The story soon came out that Roderic had also got wind of the Lords plot, had met him outside the convent and there they did battle. Lord de Burgh had been killed and Roderic had climbed the walls to Agnes's room to claim his bride.

Roderic was buried in the church that faced the convent and Agnes grieved over her deeds until she passed away from her broken heart, her last words allegedly being Yes, I'm coming as she gazed intently at the foot of her bed as if someone was standing there. A neighbouring abbot then claimed As an expiation for her guilt she will be required to walk in penitential garb to his grave on each anniversary of his death for the space of 300 years. The legend has persisted ever since many have attested to witnessing the White Nun. Traditionally, the ghost of Agnes reappears, on 7th of November at midnight, walking in the White Nuns attire towards her lovers grave with a rosary in her hand.

After Mrs Scroggins completed her story a stony silence fell across the attentive listeners punctuated only by the sounds of the sleeping Squire. Slowly words started to fill the air about the sadness of the tale and Mrs Primrose made a point that she had too much experience of such spiritual matters to discount this as nothing more than some old folk tale. The bravado of the visiting lads naturally discounted anything about ghosts and they remonstrated that they would be quite willing to show their fortitude by confronting any ghost or ghoul that may dare present their form.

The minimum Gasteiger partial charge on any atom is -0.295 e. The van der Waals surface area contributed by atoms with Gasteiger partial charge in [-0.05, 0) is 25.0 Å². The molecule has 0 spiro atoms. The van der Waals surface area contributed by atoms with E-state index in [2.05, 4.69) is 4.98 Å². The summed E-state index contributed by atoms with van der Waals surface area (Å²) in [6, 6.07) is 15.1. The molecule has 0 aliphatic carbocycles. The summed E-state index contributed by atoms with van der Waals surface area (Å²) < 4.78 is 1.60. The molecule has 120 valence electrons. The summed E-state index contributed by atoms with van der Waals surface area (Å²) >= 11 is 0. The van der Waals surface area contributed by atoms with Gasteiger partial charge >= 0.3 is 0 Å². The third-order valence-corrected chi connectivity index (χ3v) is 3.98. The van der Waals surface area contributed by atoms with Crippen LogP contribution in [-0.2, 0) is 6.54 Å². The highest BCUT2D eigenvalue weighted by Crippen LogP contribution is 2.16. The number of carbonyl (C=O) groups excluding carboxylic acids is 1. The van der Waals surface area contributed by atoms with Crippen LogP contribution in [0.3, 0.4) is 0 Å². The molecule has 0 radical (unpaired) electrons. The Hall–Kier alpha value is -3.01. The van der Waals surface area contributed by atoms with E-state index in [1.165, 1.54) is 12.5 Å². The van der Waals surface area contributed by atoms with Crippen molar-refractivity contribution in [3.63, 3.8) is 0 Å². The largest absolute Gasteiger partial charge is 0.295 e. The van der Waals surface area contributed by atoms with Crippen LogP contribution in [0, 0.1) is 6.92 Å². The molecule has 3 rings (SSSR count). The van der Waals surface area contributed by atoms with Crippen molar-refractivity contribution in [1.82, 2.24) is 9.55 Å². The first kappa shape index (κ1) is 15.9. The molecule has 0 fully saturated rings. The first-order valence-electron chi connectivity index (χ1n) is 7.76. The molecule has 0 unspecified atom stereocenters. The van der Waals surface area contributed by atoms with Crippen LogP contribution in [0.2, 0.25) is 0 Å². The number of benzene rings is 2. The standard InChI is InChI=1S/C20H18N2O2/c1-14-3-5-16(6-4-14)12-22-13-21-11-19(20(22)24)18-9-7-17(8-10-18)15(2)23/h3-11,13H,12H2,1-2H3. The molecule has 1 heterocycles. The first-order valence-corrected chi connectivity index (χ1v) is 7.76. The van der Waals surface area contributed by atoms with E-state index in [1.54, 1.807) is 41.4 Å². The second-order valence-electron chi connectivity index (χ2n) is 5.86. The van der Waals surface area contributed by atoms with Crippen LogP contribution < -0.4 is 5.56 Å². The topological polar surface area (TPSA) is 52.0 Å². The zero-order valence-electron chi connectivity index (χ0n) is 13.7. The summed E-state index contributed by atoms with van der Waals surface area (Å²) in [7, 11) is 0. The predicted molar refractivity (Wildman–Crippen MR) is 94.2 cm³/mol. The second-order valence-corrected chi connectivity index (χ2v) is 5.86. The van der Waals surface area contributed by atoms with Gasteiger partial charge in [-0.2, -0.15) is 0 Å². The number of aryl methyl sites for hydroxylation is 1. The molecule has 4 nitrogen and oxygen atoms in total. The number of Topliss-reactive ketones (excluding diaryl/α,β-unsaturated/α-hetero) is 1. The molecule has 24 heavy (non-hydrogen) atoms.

The next day the two lads eagerly set out for a days shooting, venturing some miles away from Fremington due to a lack of game at their original intended location. They spent the whole day out, returning at dusk, having to walk through the early evening guided only by a bright moon. On passing through Anchor Wood, Bob, who was leading the way, came to a sudden halt and pointed out a glimmering white figure ahead. Its appearance was of a tall young lady dressed all in white and awaiting their approach along the footpath. It did not take much prompting between them to deduce that this was had all the hallmarks of being the ghost that had been spoken about the previous evening and they immediately regretted their rejection of the legend. Here they stood staring, their courage drained as well as the blood from their faces. They plucked up courage and called out to the figure but no reply was returned. They then took the drastic action of firing one barrel of each of their double barrelled guns towards figure. This still resulted in no response. Then as they stared, the figure began to approach and these once brave young men did what most would do in such a situation, they turned and fled as fast as their legs would carry them.